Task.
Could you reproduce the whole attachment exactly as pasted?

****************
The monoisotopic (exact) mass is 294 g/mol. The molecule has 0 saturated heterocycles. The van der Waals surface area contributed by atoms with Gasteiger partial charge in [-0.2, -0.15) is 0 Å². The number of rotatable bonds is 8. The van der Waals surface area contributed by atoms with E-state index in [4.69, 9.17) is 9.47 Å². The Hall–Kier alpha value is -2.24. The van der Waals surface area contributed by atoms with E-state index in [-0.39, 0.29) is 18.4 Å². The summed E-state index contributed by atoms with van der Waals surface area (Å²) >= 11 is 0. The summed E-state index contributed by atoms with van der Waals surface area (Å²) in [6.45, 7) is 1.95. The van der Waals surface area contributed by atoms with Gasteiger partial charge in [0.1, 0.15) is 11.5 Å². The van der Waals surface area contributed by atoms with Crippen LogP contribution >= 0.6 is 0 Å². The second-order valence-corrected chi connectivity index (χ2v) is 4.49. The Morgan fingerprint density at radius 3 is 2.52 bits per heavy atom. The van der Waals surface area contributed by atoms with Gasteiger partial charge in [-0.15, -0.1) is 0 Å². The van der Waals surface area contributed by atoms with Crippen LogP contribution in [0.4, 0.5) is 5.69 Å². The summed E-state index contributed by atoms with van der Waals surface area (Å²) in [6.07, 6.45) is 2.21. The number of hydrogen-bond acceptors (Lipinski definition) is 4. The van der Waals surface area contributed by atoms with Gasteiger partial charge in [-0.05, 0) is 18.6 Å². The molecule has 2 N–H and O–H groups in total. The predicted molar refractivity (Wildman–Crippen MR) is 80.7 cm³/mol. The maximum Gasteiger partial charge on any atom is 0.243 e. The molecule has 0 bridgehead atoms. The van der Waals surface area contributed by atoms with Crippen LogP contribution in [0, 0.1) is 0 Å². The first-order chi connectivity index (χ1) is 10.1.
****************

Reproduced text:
The monoisotopic (exact) mass is 294 g/mol. The molecule has 0 saturated heterocycles. The van der Waals surface area contributed by atoms with Gasteiger partial charge in [-0.2, -0.15) is 0 Å². The number of rotatable bonds is 8. The van der Waals surface area contributed by atoms with E-state index in [4.69, 9.17) is 9.47 Å². The Hall–Kier alpha value is -2.24. The van der Waals surface area contributed by atoms with E-state index in [-0.39, 0.29) is 18.4 Å². The summed E-state index contributed by atoms with van der Waals surface area (Å²) >= 11 is 0. The summed E-state index contributed by atoms with van der Waals surface area (Å²) in [6.45, 7) is 1.95. The van der Waals surface area contributed by atoms with Gasteiger partial charge in [0.1, 0.15) is 11.5 Å². The van der Waals surface area contributed by atoms with Crippen LogP contribution >= 0.6 is 0 Å². The second-order valence-corrected chi connectivity index (χ2v) is 4.49. The Morgan fingerprint density at radius 3 is 2.52 bits per heavy atom. The van der Waals surface area contributed by atoms with Gasteiger partial charge in [-0.15, -0.1) is 0 Å². The van der Waals surface area contributed by atoms with Crippen LogP contribution in [0.4, 0.5) is 5.69 Å². The summed E-state index contributed by atoms with van der Waals surface area (Å²) in [6.07, 6.45) is 2.21. The number of hydrogen-bond acceptors (Lipinski definition) is 4. The van der Waals surface area contributed by atoms with Gasteiger partial charge in [-0.05, 0) is 18.6 Å². The molecule has 2 N–H and O–H groups in total. The predicted molar refractivity (Wildman–Crippen MR) is 80.7 cm³/mol. The maximum Gasteiger partial charge on any atom is 0.243 e. The molecule has 0 bridgehead atoms. The van der Waals surface area contributed by atoms with Crippen LogP contribution in [0, 0.1) is 0 Å². The first-order chi connectivity index (χ1) is 10.1.